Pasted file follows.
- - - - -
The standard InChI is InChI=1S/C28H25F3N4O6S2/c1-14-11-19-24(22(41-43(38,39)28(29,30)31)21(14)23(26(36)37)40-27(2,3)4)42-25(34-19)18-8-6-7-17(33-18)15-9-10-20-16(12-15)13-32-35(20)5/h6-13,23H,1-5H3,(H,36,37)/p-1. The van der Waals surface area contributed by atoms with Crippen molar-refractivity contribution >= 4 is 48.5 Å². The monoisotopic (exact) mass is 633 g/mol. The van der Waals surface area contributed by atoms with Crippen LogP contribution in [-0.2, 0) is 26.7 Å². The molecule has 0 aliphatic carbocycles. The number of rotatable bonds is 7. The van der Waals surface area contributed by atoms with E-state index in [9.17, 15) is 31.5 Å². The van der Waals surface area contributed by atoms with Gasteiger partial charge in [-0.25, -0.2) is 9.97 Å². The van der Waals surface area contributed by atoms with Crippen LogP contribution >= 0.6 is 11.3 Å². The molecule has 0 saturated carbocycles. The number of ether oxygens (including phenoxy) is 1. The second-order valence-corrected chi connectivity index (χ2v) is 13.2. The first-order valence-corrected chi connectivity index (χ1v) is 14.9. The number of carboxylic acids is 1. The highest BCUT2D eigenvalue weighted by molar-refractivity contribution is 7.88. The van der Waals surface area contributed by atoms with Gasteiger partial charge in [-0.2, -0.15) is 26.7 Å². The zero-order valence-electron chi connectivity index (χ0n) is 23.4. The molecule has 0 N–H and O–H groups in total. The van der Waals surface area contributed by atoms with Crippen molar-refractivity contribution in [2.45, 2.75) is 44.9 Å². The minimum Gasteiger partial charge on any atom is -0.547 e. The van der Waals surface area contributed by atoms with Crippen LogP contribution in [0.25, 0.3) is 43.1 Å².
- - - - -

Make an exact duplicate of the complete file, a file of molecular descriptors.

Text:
The standard InChI is InChI=1S/C28H25F3N4O6S2/c1-14-11-19-24(22(41-43(38,39)28(29,30)31)21(14)23(26(36)37)40-27(2,3)4)42-25(34-19)18-8-6-7-17(33-18)15-9-10-20-16(12-15)13-32-35(20)5/h6-13,23H,1-5H3,(H,36,37)/p-1. The van der Waals surface area contributed by atoms with Crippen molar-refractivity contribution >= 4 is 48.5 Å². The monoisotopic (exact) mass is 633 g/mol. The van der Waals surface area contributed by atoms with Crippen LogP contribution in [-0.2, 0) is 26.7 Å². The molecule has 0 aliphatic carbocycles. The number of rotatable bonds is 7. The van der Waals surface area contributed by atoms with E-state index in [9.17, 15) is 31.5 Å². The van der Waals surface area contributed by atoms with Gasteiger partial charge in [-0.25, -0.2) is 9.97 Å². The van der Waals surface area contributed by atoms with Crippen LogP contribution >= 0.6 is 11.3 Å². The molecule has 0 saturated carbocycles. The number of ether oxygens (including phenoxy) is 1. The second-order valence-corrected chi connectivity index (χ2v) is 13.2. The first-order valence-corrected chi connectivity index (χ1v) is 14.9. The number of carboxylic acids is 1. The highest BCUT2D eigenvalue weighted by molar-refractivity contribution is 7.88. The van der Waals surface area contributed by atoms with Gasteiger partial charge in [-0.2, -0.15) is 26.7 Å². The zero-order valence-electron chi connectivity index (χ0n) is 23.4. The molecule has 0 N–H and O–H groups in total. The van der Waals surface area contributed by atoms with Crippen molar-refractivity contribution in [2.45, 2.75) is 44.9 Å². The minimum Gasteiger partial charge on any atom is -0.547 e. The van der Waals surface area contributed by atoms with Crippen LogP contribution in [0.25, 0.3) is 43.1 Å².